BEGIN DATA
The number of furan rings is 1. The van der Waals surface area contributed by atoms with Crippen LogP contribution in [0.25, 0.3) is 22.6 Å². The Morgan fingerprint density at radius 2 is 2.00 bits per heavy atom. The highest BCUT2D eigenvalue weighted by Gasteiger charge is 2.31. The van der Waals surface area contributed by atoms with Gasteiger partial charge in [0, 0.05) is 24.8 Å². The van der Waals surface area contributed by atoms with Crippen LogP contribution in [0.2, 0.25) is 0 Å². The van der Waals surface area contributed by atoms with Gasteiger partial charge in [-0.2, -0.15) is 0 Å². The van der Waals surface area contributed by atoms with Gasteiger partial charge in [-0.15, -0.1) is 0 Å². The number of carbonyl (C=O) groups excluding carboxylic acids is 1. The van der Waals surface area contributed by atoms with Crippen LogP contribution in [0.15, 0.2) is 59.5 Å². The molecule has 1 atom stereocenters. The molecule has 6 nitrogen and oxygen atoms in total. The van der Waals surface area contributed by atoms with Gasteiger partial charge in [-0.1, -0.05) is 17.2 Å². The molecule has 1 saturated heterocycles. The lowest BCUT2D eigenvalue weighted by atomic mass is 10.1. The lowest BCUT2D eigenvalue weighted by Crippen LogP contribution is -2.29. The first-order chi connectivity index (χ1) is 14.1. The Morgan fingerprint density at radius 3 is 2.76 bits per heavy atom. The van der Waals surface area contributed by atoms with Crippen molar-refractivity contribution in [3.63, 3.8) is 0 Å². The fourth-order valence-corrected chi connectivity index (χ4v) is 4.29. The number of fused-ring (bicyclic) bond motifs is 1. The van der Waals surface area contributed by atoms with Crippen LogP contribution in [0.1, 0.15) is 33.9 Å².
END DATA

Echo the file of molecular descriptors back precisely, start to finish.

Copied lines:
The number of furan rings is 1. The van der Waals surface area contributed by atoms with Crippen LogP contribution in [0.25, 0.3) is 22.6 Å². The Morgan fingerprint density at radius 2 is 2.00 bits per heavy atom. The highest BCUT2D eigenvalue weighted by Gasteiger charge is 2.31. The van der Waals surface area contributed by atoms with Gasteiger partial charge in [0, 0.05) is 24.8 Å². The van der Waals surface area contributed by atoms with Crippen LogP contribution in [0.2, 0.25) is 0 Å². The van der Waals surface area contributed by atoms with Gasteiger partial charge in [-0.2, -0.15) is 0 Å². The van der Waals surface area contributed by atoms with Gasteiger partial charge in [-0.15, -0.1) is 0 Å². The number of carbonyl (C=O) groups excluding carboxylic acids is 1. The van der Waals surface area contributed by atoms with Crippen LogP contribution in [0.15, 0.2) is 59.5 Å². The molecule has 1 atom stereocenters. The molecule has 6 nitrogen and oxygen atoms in total. The van der Waals surface area contributed by atoms with Gasteiger partial charge in [-0.1, -0.05) is 17.2 Å². The molecule has 1 saturated heterocycles. The lowest BCUT2D eigenvalue weighted by atomic mass is 10.1. The lowest BCUT2D eigenvalue weighted by Crippen LogP contribution is -2.29. The first-order chi connectivity index (χ1) is 14.1. The Morgan fingerprint density at radius 3 is 2.76 bits per heavy atom. The van der Waals surface area contributed by atoms with Crippen molar-refractivity contribution in [3.63, 3.8) is 0 Å². The fourth-order valence-corrected chi connectivity index (χ4v) is 4.29. The number of fused-ring (bicyclic) bond motifs is 1. The van der Waals surface area contributed by atoms with Crippen LogP contribution in [0.1, 0.15) is 33.9 Å².